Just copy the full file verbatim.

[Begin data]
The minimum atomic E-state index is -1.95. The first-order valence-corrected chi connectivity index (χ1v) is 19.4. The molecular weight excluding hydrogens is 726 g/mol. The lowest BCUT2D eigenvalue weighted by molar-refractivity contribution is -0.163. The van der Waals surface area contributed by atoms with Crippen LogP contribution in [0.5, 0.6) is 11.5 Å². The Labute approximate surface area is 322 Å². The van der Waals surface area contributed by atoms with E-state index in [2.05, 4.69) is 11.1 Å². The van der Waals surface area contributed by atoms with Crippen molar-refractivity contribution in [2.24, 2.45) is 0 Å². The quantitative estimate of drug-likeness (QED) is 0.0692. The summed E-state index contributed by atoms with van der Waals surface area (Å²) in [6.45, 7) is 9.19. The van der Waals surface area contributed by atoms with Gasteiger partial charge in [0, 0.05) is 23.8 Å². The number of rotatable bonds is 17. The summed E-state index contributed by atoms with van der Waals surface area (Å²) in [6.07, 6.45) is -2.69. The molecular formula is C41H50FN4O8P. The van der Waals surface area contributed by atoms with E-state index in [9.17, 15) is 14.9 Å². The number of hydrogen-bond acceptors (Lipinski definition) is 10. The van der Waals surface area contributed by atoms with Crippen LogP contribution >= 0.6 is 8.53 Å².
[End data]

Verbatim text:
The minimum atomic E-state index is -1.95. The first-order valence-corrected chi connectivity index (χ1v) is 19.4. The molecular weight excluding hydrogens is 726 g/mol. The lowest BCUT2D eigenvalue weighted by molar-refractivity contribution is -0.163. The van der Waals surface area contributed by atoms with Crippen LogP contribution in [0.5, 0.6) is 11.5 Å². The Labute approximate surface area is 322 Å². The van der Waals surface area contributed by atoms with E-state index in [2.05, 4.69) is 11.1 Å². The van der Waals surface area contributed by atoms with Crippen molar-refractivity contribution in [2.24, 2.45) is 0 Å². The quantitative estimate of drug-likeness (QED) is 0.0692. The summed E-state index contributed by atoms with van der Waals surface area (Å²) in [6.45, 7) is 9.19. The van der Waals surface area contributed by atoms with Gasteiger partial charge in [0, 0.05) is 23.8 Å². The number of rotatable bonds is 17. The summed E-state index contributed by atoms with van der Waals surface area (Å²) in [6.07, 6.45) is -2.69. The molecular formula is C41H50FN4O8P. The van der Waals surface area contributed by atoms with E-state index in [9.17, 15) is 14.9 Å². The number of hydrogen-bond acceptors (Lipinski definition) is 10. The van der Waals surface area contributed by atoms with Crippen LogP contribution >= 0.6 is 8.53 Å².